More than 80% of the world’s advertising fraud originates in China, according to GroupM, which has valued the risk of global fraudulent advertising at US$22.4 billion.
There is an estimated $18.7 billion of fraudulent inventory in China, representing 83.4% of total ad fraud globally, according to GroupM’s estimates, which collates data from DoubleVerify, Integral Ad Science (non-China), RTB Asia, AdMaster, AdBug (China).
On a global level, fraudulent inventory represents 10.8% of total digital ad spend, but this number rises to 30.7% in China.
This vastly outpaces the next highest market, the US, where 3.4% of the country’s total digital spend is estimated to be fraudulent.
Since measurement standards are not yet widespread in China, this presents challenges in benchmarking any areas of risk and determining with certainty if brands appeared in a fraudulent environment, the agency said in its report.
Overall, the total cost of fraud is 3.8% of the forecasted $591 billion global advertising spend in 2019, according to GroupM’s June forecast.
The agency cited several market-specific challenges that may be contributing to China’s fraud problem, including:
• Clients are unfamiliar with the practice of brand safety and need to be educated on the technology involved and the business ROI for measurement accuracy in the digital supply chain.
• Chinese tech vendors have yet to mature on the verification front, as demonstrated by a lack of accreditation by the Chinese trade bodies (this auditing process is being addressed by the China Media Assessment Council). More so, global vendors that may be MRC-accredited are not fully realized/operational in the Chinese market.
• Chinese associations like the China Advertising Association (CAA) and their endorsed parties, such as the China Media Assessment Council (CMAC) and Mobile Marketing Association, are still working on better solutions for digital media regulation and accreditation.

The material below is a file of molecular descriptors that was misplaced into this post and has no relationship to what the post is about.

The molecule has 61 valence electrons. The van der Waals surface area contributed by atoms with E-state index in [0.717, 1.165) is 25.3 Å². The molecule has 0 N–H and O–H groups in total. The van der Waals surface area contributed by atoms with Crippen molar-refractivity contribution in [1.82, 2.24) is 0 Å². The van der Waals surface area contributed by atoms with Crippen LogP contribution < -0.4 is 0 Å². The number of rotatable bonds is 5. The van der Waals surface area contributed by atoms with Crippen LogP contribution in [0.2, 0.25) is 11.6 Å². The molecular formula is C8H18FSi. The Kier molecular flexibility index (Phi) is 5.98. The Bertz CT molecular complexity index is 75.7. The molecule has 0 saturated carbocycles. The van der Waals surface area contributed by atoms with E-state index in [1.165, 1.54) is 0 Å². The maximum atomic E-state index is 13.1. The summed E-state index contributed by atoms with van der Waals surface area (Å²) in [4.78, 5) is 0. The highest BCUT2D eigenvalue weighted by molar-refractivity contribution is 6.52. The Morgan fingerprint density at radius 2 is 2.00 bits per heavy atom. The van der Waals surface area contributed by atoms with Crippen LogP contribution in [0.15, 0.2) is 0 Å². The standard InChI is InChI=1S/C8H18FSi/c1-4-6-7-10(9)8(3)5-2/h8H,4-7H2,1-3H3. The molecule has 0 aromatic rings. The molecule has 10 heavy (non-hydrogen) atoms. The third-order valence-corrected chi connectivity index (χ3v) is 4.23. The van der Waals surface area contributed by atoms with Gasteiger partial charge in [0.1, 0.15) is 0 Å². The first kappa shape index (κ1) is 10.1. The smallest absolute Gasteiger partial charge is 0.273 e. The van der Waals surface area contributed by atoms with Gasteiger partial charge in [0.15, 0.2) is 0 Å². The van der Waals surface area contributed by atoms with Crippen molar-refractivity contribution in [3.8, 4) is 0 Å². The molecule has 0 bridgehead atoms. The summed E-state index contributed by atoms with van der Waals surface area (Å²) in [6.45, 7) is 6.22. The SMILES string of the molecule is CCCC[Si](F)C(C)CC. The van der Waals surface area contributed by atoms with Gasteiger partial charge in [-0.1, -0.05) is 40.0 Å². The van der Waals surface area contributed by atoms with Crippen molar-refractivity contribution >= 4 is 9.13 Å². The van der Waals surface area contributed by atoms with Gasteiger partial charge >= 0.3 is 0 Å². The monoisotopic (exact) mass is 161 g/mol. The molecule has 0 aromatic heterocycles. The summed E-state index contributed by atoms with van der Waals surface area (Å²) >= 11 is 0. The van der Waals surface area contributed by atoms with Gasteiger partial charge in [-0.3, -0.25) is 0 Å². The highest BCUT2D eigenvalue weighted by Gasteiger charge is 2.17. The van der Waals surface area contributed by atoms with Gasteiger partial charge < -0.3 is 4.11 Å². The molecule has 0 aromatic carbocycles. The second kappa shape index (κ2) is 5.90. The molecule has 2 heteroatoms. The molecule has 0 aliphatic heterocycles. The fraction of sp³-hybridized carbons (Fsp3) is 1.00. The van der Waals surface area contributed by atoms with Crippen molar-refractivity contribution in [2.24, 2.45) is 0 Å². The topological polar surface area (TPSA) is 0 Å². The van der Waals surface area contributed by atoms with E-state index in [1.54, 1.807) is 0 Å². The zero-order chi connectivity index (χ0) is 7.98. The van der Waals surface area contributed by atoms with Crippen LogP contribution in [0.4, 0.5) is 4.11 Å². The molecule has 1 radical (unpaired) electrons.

In addition, the ‘walled’ nature of the Chinese internet—whereby three main players control the majority of online media—means it theoretically is not as complex for the industry to adopt one open-source SDK for mobile. Given that mobile accounts for 80% of the digital spending, viewability and IVT measurement will be “significantly increased and improved” if this were to happen, the agency said.
Excluding China, GroupM estimates fraud to be worth $3.7 billion, or 1.8% of total digital ad spend. Several developed Western markets (UK, USA and Canada) have higher levels of ad fraud than the global benchmark, with the US contributing 65% of the total estimated fraud.
These markets are more open to fraud than Asia-Pacific and Latin America because there is a higher value of ad spend, a higher volume of inventory traded programmatically, and a greater legacy of desktop display advertising, which is more accessible for bots.
In general, bot fraud is more difficult to perpetrate in closed app environments, so this type of fraud is more prevalent on connected TV/OTT (represents 86% of bot fraud) and desktop (represents 45% of bot fraud).
APAC has a higher level of mobile app and video advertising. The majority (54%) of fraud seen in mobile apps is classified as app fraud. App fraud consists of ad impression fraud or invalid traffic practices such as misrepresentation, laundering and hidden ads.
The estimates come from GroupM’s Brand Safety Book, a report highlighting best practices and risks in advertising, compiled by its EVP of global brand safety John Montgomery, managing partner of brand safety Americas Joe Barone and others.
This report follows the creation of The Global Alliance for Responsible Media announced at Cannes this year, in the industry’s newest attempt to moderate content across platforms. GroupM is a founding member of this alliance.
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